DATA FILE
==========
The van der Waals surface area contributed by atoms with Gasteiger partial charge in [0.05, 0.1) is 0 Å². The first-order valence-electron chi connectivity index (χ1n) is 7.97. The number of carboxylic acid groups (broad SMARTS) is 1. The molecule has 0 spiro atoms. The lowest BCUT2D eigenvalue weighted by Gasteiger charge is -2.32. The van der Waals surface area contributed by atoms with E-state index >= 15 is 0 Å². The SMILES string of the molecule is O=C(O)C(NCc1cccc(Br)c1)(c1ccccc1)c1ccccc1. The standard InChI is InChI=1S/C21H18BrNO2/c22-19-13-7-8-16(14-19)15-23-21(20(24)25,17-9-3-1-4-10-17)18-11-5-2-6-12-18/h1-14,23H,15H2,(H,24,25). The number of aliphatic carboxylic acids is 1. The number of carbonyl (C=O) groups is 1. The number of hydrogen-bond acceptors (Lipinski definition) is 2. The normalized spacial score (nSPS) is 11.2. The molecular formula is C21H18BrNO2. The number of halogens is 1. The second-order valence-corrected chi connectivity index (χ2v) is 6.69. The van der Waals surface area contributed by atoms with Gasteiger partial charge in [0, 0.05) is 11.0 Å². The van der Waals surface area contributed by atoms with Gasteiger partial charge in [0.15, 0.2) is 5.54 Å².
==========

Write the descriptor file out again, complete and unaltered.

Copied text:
The van der Waals surface area contributed by atoms with Gasteiger partial charge in [0.05, 0.1) is 0 Å². The first-order valence-electron chi connectivity index (χ1n) is 7.97. The number of carboxylic acid groups (broad SMARTS) is 1. The molecule has 0 spiro atoms. The lowest BCUT2D eigenvalue weighted by Gasteiger charge is -2.32. The van der Waals surface area contributed by atoms with E-state index >= 15 is 0 Å². The SMILES string of the molecule is O=C(O)C(NCc1cccc(Br)c1)(c1ccccc1)c1ccccc1. The standard InChI is InChI=1S/C21H18BrNO2/c22-19-13-7-8-16(14-19)15-23-21(20(24)25,17-9-3-1-4-10-17)18-11-5-2-6-12-18/h1-14,23H,15H2,(H,24,25). The number of aliphatic carboxylic acids is 1. The number of carbonyl (C=O) groups is 1. The number of hydrogen-bond acceptors (Lipinski definition) is 2. The normalized spacial score (nSPS) is 11.2. The molecular formula is C21H18BrNO2. The number of halogens is 1. The second-order valence-corrected chi connectivity index (χ2v) is 6.69. The van der Waals surface area contributed by atoms with Gasteiger partial charge in [0, 0.05) is 11.0 Å². The van der Waals surface area contributed by atoms with Gasteiger partial charge in [0.15, 0.2) is 5.54 Å².